A Federal Judge in McKinney Man's Digital Ponzi Case Rules that Bitcoin Is Real Money
Trendon Shavers, the McKinney man accused by the Securities and Exchange Commission of running a pioneering Bitcoin Ponzi scheme, hasn't denied that he was running a scam or that he was using investors' cash to finance his day trading and trips to the casino. His main defense is that Bitcoin is not money, is not regulated by the United States, and therefore "is not within the jurisdiction" of the court.
Furthermore, he added in a response to the SEC's motion to freeze his assets. "It's ridiculous for the court to freeze my assets that are required to pay rent utilities, food, etc and be able to pay for an attorney," he wrote. "My wife does not work and cares for our two children."
U.S. Magistrate Judge Amos Mazzant's heart strings are not so easily tugged. On Monday, he approved the SEC's request for an asset freeze and followed up Tuesday with a four-page memorandum explaining why Shavers is wrong.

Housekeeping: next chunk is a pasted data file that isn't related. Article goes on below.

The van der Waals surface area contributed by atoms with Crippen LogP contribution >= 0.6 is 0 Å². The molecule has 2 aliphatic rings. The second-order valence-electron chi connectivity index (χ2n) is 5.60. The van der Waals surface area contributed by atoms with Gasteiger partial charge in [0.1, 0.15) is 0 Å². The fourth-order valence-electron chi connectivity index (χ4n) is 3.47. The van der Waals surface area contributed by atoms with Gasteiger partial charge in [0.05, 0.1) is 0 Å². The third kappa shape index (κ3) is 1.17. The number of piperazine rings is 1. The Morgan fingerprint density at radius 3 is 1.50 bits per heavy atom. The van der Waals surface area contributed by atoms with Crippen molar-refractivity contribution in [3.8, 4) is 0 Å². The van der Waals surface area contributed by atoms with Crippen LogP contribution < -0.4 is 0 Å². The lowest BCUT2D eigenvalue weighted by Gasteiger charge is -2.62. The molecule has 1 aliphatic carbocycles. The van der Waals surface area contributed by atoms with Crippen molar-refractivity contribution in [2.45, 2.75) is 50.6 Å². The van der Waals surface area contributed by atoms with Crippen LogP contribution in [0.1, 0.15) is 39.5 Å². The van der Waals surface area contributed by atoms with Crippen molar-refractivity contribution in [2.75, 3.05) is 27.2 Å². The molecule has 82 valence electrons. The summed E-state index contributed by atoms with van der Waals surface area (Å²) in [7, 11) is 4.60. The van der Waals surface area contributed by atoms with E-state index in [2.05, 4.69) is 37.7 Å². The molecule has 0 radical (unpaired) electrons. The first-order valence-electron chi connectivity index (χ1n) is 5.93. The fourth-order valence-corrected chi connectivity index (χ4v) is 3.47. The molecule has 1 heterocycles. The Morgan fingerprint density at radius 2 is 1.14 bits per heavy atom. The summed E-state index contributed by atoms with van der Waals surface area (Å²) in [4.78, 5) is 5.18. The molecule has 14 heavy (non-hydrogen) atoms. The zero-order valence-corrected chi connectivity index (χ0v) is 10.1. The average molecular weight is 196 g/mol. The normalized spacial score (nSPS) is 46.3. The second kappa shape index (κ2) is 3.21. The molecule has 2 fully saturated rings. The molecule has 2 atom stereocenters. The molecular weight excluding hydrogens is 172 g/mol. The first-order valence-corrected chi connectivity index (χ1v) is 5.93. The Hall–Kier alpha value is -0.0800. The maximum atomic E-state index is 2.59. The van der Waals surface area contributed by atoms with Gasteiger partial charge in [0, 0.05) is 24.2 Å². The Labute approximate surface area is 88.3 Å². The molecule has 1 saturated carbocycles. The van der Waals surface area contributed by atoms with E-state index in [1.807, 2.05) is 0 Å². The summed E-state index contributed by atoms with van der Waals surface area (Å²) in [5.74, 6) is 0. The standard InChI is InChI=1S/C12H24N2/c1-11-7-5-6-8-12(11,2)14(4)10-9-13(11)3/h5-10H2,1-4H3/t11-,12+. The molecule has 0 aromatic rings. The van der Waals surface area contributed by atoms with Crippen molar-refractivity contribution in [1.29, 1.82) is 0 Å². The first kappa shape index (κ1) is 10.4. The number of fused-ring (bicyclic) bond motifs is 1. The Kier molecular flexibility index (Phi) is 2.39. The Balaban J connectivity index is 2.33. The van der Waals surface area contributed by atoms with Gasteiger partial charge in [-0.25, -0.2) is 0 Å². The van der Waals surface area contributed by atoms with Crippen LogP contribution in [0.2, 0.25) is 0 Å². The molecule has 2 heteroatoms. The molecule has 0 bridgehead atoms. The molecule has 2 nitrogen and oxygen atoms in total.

It is clear that Bitcoin can be used as money. It can be used to purchase goods or services, and as Shavers stated, used to pay for individual living expenses. The only limitation of Bitcoin is that it is limited to those places that accept it as currency. However, it can also be exchanged for conventional currencies, such as the U.S. dollar, Euro, Yen, and Yuan. Therefore, Bitcoin is a currency or form of money, and investors wishing to invest in [Shavers' Bitcoin Savings and Trust] provided an investment of money.
That paves the way for the government to move forward with its case charging that Shavers and Bitcoin Savings and Trust (formerly the much less legal-sounding First Pirate Savings and Trust) defrauded investors of 700,000 Bitcoin in the 10 months it took the scheme to collapse, in violation of federal law.
The irony in all this is that, had Shavers' 446 investors held on to the 700,000 Bitcoin (roughly $4.6 million) they entrusted to him rather than jump at the promise of 7-percent weekly returns, they could have made a ton of money. In the roughly 10-month period between the advent of Shavers' Ponzi scheme and its collapse, the digital currency increased in value by a dozen fold. Surely there's some sort of lesson in that.
Get the This Week's Top Stories Newsletter
Every week we collect the latest news, music and arts stories — along with film and food reviews and the best things to do this week — so that you'll never miss Observer's biggest stories.